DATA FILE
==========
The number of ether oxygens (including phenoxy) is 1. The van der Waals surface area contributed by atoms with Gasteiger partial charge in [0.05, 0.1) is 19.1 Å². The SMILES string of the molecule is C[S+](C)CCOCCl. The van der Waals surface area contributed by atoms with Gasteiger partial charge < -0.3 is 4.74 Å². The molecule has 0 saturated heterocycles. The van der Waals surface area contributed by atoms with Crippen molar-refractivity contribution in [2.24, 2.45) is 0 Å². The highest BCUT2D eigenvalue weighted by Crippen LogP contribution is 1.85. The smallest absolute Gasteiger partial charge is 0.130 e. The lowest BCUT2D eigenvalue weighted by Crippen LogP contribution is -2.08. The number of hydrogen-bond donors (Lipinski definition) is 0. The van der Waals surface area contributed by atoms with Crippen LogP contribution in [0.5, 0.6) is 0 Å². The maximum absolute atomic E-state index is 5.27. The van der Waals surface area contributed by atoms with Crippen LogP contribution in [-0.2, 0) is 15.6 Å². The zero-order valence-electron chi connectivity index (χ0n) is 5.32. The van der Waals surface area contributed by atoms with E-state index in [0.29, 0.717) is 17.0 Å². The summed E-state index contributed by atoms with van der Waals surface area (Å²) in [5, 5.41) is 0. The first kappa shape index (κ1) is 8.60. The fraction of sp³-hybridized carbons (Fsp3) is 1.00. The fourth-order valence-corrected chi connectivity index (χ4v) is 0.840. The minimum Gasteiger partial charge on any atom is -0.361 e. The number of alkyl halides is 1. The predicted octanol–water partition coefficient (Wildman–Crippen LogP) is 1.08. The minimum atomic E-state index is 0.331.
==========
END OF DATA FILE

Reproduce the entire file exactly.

The number of ether oxygens (including phenoxy) is 1. The van der Waals surface area contributed by atoms with Gasteiger partial charge in [0.05, 0.1) is 19.1 Å². The SMILES string of the molecule is C[S+](C)CCOCCl. The van der Waals surface area contributed by atoms with Gasteiger partial charge < -0.3 is 4.74 Å². The molecule has 0 saturated heterocycles. The van der Waals surface area contributed by atoms with Crippen molar-refractivity contribution in [2.24, 2.45) is 0 Å². The highest BCUT2D eigenvalue weighted by Crippen LogP contribution is 1.85. The smallest absolute Gasteiger partial charge is 0.130 e. The lowest BCUT2D eigenvalue weighted by Crippen LogP contribution is -2.08. The number of hydrogen-bond donors (Lipinski definition) is 0. The van der Waals surface area contributed by atoms with Crippen LogP contribution in [0.5, 0.6) is 0 Å². The maximum absolute atomic E-state index is 5.27. The van der Waals surface area contributed by atoms with Crippen LogP contribution in [-0.2, 0) is 15.6 Å². The zero-order valence-electron chi connectivity index (χ0n) is 5.32. The van der Waals surface area contributed by atoms with E-state index in [0.29, 0.717) is 17.0 Å². The summed E-state index contributed by atoms with van der Waals surface area (Å²) in [5, 5.41) is 0. The first kappa shape index (κ1) is 8.60. The fraction of sp³-hybridized carbons (Fsp3) is 1.00. The fourth-order valence-corrected chi connectivity index (χ4v) is 0.840. The minimum Gasteiger partial charge on any atom is -0.361 e. The number of alkyl halides is 1. The predicted octanol–water partition coefficient (Wildman–Crippen LogP) is 1.08. The minimum atomic E-state index is 0.331.